Rick Anthony López. Crafting Mexico: Intellectuals, Artisans, and the State after the Revolution. Durham: Duke University Press, 2010. viii + 408 pp. $89.95 (cloth), ISBN 978-0-8223-4694-4; $24.95 (paper), ISBN 978-0-8223-4703-3.
Reviewed by Susana Nuccetelli (St. Cloud State University)
Published on H-LatAm (October, 2012)
Commissioned by Dennis R. Hidalgo (Virginia Tech)
Crafting vs. Discovering Mexico’s Identity
Rick Lopez’s Crafting Mexico: Intellectuals, Artisans, and the State after the Revolution is an important contribution to current scholarship in Latin America studies in more than one way. It unveils a substantial body of evidence that reveals how some leading figures of post-Revolutionary Mexico thought about the tasks ahead in the formation of the nation. But most important, it also sheds new light on how a mestizaje view of collective identity gained popularity among Mexican intellectuals in the early part the twentieth century. Anyone interested in the much-discussed issue of Hispanic identity will benefit from a look at Lopez’s account of the paradigm shift in Mexico’s conception of its own cultural, ethnic, and racial identity that took place during that formative period. For my purposes here, I shall focus on this aspect of Crafting Mexico.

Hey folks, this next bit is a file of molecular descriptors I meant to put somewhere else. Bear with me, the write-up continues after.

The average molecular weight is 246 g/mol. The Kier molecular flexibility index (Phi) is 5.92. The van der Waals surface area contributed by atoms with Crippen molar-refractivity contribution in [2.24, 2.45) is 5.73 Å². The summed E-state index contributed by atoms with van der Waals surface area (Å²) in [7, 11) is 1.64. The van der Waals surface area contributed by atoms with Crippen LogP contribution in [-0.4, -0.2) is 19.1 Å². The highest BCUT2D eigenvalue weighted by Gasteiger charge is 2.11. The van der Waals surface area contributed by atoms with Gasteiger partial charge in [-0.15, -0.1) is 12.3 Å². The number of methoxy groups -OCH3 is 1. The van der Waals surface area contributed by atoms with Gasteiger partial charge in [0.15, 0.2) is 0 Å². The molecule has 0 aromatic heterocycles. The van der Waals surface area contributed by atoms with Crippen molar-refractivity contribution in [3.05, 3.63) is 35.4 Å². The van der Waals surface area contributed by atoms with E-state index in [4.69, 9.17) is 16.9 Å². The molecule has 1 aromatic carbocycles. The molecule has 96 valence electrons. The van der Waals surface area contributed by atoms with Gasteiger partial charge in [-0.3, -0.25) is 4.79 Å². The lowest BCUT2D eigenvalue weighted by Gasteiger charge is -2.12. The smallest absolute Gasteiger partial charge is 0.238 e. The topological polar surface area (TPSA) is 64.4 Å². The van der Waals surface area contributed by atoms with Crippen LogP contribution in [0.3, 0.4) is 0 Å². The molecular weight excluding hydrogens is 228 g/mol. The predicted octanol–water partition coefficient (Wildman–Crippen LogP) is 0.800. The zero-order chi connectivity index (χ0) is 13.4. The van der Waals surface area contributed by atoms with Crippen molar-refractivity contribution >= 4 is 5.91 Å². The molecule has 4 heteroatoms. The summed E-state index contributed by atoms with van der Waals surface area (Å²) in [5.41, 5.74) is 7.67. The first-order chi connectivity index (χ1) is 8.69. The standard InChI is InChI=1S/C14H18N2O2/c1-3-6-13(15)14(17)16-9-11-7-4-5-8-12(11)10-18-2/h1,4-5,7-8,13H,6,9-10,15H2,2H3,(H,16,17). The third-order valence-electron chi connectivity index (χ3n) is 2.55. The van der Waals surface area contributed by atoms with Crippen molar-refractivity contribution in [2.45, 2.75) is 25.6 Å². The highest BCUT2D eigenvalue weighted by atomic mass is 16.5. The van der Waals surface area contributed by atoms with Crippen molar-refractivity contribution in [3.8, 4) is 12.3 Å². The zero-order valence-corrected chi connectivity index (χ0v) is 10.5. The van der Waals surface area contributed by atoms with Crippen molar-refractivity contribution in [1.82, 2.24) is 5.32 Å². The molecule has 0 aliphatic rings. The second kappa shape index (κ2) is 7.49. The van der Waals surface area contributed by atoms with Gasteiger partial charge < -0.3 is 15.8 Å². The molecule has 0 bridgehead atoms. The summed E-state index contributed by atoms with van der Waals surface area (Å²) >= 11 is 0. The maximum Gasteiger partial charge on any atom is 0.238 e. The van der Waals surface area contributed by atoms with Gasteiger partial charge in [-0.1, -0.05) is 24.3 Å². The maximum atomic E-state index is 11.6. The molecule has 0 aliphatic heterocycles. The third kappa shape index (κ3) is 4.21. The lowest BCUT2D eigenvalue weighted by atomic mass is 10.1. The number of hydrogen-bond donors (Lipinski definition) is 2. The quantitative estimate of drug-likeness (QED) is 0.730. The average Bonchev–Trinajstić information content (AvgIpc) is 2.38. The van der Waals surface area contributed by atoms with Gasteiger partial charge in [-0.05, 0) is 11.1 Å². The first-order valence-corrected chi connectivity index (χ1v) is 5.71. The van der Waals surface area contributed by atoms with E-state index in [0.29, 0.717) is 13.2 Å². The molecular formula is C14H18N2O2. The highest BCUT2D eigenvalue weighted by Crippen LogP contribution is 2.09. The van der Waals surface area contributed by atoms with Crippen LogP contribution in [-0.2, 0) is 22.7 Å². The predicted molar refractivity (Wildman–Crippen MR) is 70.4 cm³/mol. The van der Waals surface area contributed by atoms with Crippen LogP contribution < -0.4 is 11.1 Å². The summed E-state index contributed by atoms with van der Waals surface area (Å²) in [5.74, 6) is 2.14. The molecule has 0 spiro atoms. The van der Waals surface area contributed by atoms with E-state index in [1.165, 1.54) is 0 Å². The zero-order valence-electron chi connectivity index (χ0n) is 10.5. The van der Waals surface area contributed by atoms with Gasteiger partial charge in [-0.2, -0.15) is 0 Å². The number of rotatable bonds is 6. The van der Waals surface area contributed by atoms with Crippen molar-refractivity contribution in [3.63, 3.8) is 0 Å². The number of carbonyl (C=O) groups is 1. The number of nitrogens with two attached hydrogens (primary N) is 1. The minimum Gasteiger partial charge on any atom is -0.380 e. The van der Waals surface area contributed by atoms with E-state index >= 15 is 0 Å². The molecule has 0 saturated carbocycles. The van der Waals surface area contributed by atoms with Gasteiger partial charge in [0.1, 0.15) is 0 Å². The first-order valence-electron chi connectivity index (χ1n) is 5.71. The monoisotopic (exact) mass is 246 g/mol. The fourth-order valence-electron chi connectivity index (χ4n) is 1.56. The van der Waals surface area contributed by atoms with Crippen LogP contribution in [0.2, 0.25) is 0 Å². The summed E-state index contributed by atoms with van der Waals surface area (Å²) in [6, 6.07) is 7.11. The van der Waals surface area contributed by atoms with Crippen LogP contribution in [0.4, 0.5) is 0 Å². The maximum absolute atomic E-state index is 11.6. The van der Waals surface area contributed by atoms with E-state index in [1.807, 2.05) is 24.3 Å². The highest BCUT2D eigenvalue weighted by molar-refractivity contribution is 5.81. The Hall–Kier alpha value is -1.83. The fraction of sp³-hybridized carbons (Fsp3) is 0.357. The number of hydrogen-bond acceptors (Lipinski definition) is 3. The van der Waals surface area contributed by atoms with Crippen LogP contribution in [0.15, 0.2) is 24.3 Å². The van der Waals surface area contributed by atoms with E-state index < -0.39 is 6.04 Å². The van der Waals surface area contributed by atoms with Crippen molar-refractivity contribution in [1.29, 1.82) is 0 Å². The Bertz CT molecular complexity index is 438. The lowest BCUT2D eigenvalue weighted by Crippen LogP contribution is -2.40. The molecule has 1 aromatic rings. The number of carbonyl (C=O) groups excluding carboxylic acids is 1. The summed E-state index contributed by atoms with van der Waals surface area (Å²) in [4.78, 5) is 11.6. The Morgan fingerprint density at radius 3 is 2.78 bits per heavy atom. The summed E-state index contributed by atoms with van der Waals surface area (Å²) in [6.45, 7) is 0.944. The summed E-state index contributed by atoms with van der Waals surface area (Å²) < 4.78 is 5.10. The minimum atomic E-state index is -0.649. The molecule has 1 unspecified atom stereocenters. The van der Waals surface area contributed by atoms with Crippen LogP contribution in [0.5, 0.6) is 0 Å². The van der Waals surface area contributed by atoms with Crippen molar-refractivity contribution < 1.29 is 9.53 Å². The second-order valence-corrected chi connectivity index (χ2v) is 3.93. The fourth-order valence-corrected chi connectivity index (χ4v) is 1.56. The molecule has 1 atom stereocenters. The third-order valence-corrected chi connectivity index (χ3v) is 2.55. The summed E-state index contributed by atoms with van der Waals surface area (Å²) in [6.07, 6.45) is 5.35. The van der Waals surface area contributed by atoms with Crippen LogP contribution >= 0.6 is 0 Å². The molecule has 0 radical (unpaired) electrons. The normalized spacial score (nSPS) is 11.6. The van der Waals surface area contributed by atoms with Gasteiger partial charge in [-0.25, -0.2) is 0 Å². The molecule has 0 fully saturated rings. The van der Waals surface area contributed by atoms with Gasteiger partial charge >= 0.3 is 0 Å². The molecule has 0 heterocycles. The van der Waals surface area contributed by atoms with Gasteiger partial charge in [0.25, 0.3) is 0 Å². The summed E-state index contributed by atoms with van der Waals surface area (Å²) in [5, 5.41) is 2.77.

From the wars of independence from Spain to the present, determining who the people of Latin America are culturally, ethnically, and racially has been an enduring quest in the minds of intellectuals and political leaders. Seldom offering purely descriptive answers to that question, they often went beyond mere theorizing about which feature, or set of features, all Latin Americans might have in common: they instead undertook several different normative projects, each of which aimed at promoting an identity change deemed by its proponents conducive to “progress,” “civilization,” “social justice,” or other worthy goals. Within a normative project, the identity question is not who Latin Americans are, but what they should be culturally, ethnically, or racially. Examples of normative projects of this sort are not hard to find, as illustrated in the works of the autochthonous positivists of the late nineteenth century and their Arielist opponents at the beginning of the twentieth. Each of these two rival groups attempted to steer the identity of Latin Americans in a certain unambiguous direction: the positivists toward replacing Spanish and criollo values with those of either the French or the “Anglo-Saxons,” the Arielists toward rejecting positivist values in favor of the values of an ancient Mediterranean culture rooted in Greece and Rome (to which Latin Americans were allegedly connected before the positivists’ attempt at brainwashing them through education and repression). Each of these conceptions of identity may be properly regarded as a “crafting,” for each aimed at inducing a new identity among Latin Americans. Crafting an identity, then, differs from discovering it--a distinction that is parallel mutatis mutandis to that drawn by Edmundo O’Gorman between “discovering” and “inventing” America. Crafting an identity amounts to inventing it, and therefore does not presuppose capturing objective features. Only discovering an identity presupposes its objectivity.